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Re: "Use the array literal notation []."

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  • Douglas Crockford
    ... If you can demonstrate a significant performance advantage, then I will relax the test. Stylistically, I think [] is better, but I will bow to a compelling
    Message 1 of 5 , Jan 30, 2009
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      --- In jslint_com@yahoogroups.com, James Clark <sbj@...> wrote:
      >
      > Part of my project uses a statement like the following:
      >
      > var b = new Array(a.length);
      >
      > but jslint complains:
      >
      > Use the array literal notation [].
      >
      > My theory here is that it is better to start the array with the length
      > already initialized, rather than create an empty one and push the
      > elements on later. Depending on how the javascript interpreter is
      > implemented, this might be faster.
      >
      > I'm not exactly sure why using the Array constructor would be bad,
      > except possibly because someone else might have redefined it. So in
      > that case should I be writing this?
      >
      > var b = [].constructor(a.length);
      >
      > Or is my assumption about performance incorrect?

      If you can demonstrate a significant performance advantage, then I
      will relax the test. Stylistically, I think [] is better, but I will
      bow to a compelling performance argument.
    • James Clark
      ... I did a little experimenting and web-searching. I have found nothing conclusive, but some quickly-thrown-together tests found no significant difference in
      Message 2 of 5 , Jan 30, 2009
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        Douglas Crockford wrote:
        >
        >
        > --- In jslint_com@yahoogroups.com <mailto:jslint_com%40yahoogroups.com>,
        > James Clark <sbj@...> wrote:
        > >
        > > Part of my project uses a statement like the following:
        > >
        > > var b = new Array(a.length);
        > >
        > > but jslint complains:
        > >
        > > Use the array literal notation [].
        >
        > If you can demonstrate a significant performance advantage, then I
        > will relax the test. Stylistically, I think [] is better, but I will
        > bow to a compelling performance argument.

        I did a little experimenting and web-searching. I have found nothing
        conclusive, but some quickly-thrown-together tests found no significant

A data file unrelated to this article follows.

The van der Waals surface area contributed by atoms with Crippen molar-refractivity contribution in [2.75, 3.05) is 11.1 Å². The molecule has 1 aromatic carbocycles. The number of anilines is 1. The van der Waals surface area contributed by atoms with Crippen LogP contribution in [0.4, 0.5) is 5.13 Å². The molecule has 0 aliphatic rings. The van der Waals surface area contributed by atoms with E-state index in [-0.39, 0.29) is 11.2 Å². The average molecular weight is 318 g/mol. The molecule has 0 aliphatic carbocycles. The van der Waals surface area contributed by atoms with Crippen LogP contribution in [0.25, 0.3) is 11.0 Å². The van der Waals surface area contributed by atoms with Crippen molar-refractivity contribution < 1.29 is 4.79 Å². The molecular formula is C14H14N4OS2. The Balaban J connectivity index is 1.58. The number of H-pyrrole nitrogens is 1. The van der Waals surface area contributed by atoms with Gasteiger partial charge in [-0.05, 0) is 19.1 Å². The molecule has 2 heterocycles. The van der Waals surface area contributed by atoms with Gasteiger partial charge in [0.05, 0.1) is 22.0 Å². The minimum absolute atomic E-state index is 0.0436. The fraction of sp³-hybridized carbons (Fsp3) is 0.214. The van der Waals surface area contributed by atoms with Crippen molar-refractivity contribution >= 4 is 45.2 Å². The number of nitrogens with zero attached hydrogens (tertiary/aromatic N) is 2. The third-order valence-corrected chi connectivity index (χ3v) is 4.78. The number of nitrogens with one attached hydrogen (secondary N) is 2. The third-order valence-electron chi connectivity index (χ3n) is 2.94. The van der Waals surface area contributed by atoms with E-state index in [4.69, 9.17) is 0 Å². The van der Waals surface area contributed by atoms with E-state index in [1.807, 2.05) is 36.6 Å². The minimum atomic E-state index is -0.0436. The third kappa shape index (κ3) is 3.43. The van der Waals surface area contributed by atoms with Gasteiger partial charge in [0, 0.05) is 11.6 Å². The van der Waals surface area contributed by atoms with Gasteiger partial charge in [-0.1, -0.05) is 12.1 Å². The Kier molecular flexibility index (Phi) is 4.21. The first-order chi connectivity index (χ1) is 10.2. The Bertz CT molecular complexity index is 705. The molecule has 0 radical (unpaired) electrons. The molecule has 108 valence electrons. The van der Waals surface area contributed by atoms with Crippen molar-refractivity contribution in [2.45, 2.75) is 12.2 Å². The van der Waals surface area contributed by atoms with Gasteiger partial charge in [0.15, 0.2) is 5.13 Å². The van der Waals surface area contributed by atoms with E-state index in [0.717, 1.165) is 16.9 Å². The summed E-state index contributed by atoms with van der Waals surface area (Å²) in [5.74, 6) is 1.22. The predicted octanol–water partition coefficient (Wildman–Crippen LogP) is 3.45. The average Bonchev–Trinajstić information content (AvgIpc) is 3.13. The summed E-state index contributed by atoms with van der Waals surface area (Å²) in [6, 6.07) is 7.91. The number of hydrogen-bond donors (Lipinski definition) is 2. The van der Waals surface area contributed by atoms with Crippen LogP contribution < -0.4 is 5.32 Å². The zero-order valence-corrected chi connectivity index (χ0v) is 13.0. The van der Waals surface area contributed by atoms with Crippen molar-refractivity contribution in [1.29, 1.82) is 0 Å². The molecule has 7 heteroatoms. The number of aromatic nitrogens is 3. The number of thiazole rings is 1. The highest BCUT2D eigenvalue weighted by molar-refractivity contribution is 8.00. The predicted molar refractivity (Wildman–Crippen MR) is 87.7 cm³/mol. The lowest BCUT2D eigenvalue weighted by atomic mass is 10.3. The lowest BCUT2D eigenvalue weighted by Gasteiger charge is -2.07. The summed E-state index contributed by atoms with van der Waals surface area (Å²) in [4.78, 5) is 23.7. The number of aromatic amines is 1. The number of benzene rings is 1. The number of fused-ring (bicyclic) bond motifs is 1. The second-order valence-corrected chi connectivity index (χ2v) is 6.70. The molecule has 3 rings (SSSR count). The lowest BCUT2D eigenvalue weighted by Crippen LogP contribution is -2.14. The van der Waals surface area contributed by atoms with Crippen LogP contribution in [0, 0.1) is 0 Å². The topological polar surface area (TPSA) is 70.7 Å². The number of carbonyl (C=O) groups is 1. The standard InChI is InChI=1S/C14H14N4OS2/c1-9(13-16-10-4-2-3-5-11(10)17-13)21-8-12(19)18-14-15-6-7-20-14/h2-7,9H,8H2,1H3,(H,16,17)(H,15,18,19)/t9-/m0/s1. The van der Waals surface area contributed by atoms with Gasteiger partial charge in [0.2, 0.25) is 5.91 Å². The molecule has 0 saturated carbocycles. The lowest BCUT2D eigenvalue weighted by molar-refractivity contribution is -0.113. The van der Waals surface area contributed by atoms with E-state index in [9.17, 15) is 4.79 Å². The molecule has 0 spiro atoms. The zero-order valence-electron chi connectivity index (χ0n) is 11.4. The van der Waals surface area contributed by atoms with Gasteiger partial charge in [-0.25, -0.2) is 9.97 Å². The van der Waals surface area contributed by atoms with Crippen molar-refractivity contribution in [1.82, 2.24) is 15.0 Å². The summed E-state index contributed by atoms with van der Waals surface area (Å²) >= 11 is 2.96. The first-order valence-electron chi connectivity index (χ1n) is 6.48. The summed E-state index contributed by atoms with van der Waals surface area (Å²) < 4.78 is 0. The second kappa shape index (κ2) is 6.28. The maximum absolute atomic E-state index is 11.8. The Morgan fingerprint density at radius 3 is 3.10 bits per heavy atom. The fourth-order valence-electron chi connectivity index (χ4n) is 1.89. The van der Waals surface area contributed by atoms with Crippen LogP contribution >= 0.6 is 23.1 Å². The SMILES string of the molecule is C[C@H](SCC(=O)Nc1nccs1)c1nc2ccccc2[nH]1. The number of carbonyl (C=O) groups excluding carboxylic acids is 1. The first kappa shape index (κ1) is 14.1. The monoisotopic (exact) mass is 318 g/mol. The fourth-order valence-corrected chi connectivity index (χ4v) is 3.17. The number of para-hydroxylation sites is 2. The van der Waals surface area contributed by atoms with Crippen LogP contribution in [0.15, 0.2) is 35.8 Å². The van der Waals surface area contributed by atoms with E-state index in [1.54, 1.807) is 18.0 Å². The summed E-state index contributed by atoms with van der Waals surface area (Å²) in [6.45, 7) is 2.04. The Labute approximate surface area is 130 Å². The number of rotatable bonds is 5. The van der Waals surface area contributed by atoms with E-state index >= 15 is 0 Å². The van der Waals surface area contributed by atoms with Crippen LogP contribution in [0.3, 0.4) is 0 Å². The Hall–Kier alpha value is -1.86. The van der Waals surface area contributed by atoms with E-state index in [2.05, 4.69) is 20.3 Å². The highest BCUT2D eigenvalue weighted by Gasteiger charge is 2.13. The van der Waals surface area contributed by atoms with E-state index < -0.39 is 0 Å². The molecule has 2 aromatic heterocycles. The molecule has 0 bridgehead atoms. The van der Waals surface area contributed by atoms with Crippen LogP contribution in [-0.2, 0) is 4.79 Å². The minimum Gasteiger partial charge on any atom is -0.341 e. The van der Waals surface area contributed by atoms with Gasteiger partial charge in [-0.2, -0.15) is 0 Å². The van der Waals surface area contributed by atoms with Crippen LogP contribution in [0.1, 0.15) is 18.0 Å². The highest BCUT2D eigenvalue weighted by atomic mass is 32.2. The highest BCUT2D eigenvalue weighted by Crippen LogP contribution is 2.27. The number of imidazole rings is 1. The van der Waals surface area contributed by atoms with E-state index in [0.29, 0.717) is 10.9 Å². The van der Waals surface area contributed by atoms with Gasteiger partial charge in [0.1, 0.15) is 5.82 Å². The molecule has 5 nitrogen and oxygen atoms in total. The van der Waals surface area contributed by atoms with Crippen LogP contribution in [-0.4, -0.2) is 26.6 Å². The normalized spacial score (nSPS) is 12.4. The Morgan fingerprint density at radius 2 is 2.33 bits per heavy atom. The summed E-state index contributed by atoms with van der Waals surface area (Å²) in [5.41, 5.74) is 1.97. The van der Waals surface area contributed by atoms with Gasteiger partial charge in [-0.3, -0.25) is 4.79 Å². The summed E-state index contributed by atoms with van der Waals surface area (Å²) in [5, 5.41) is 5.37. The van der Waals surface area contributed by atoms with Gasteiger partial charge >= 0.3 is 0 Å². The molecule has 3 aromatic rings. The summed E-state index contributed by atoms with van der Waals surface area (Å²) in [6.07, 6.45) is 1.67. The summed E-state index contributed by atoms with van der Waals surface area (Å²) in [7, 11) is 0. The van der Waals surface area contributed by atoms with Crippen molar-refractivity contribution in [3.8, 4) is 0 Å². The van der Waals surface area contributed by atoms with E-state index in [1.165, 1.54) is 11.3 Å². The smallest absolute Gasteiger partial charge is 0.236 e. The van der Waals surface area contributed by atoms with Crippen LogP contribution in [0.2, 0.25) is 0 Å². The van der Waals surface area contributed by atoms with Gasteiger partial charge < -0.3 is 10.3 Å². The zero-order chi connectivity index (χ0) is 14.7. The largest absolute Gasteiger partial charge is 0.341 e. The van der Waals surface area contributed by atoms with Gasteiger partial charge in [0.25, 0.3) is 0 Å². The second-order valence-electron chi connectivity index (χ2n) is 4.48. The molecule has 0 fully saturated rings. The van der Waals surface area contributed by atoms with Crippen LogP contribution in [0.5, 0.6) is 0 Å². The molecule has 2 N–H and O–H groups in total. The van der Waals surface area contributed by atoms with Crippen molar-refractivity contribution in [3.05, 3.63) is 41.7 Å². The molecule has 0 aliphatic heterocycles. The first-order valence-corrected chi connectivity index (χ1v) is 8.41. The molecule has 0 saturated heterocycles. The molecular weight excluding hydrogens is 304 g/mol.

difference in performance. So for now I will simply initialize the
        array with [].

        -jamie
      • Noah Peters
        ... , ... This is just an example implementation, but is probably representative of how Arrays are implemented in other
        Message 3 of 5 , Jan 30, 2009
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          --- In jslint_com@yahoogroups.com, James Clark <sbj@...> wrote:
          >
          > Douglas Crockford wrote:
          > >
          > >
          > > --- In jslint_com@yahoogroups.com
          <mailto:jslint_com%40yahoogroups.com>,
          > > James Clark <sbj@> wrote:
          > > >
          > > > Part of my project uses a statement like the following:
          > > >
          > > > var b = new Array(a.length);
          > > >
          > > > but jslint complains:
          > > >
          > > > Use the array literal notation [].
          > >
          > > If you can demonstrate a significant performance advantage, then I
          > > will relax the test. Stylistically, I think [] is better, but I will
          > > bow to a compelling performance argument.
          >
          > I did a little experimenting and web-searching. I have found nothing
          > conclusive, but some quickly-thrown-together tests found no significant
          > difference in performance. So for now I will simply initialize the
          > array with [].
          >
          > -jamie
          >

          This is just an example implementation, but is probably representative
          of how Arrays are implemented in other JavaScript libraries.

          http://blogs.msdn.com/jscript/archive/2008/04/08/performance-optimization-of-arrays-part-ii.aspx

          But, basically JavaScript arrays are sparse and not dense arrays,
          therefore the array memory is not pre-allocated.

          -noah
        • Stoyan Stefanov
          One possible pitfall is if by any chance you pass something that is not an integer to the Array constructor new Array(3) is like [undefined, undefined,
          Message 4 of 5 , Mar 6, 2009
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            One possible pitfall is if by any chance you pass something that is not an
            integer to the Array constructor

            new Array(3) is like [undefined, undefined, undefined]
            new Array(Œtest¹) is like [Œtest¹]
            new Array(3.14) is a RangeError

            Best,
            Stoyan

            >> > I'm not exactly sure why using the Array constructor would be bad,
            > except possibly because someone else might have redefined it. So in
            > that case should I be writing this?



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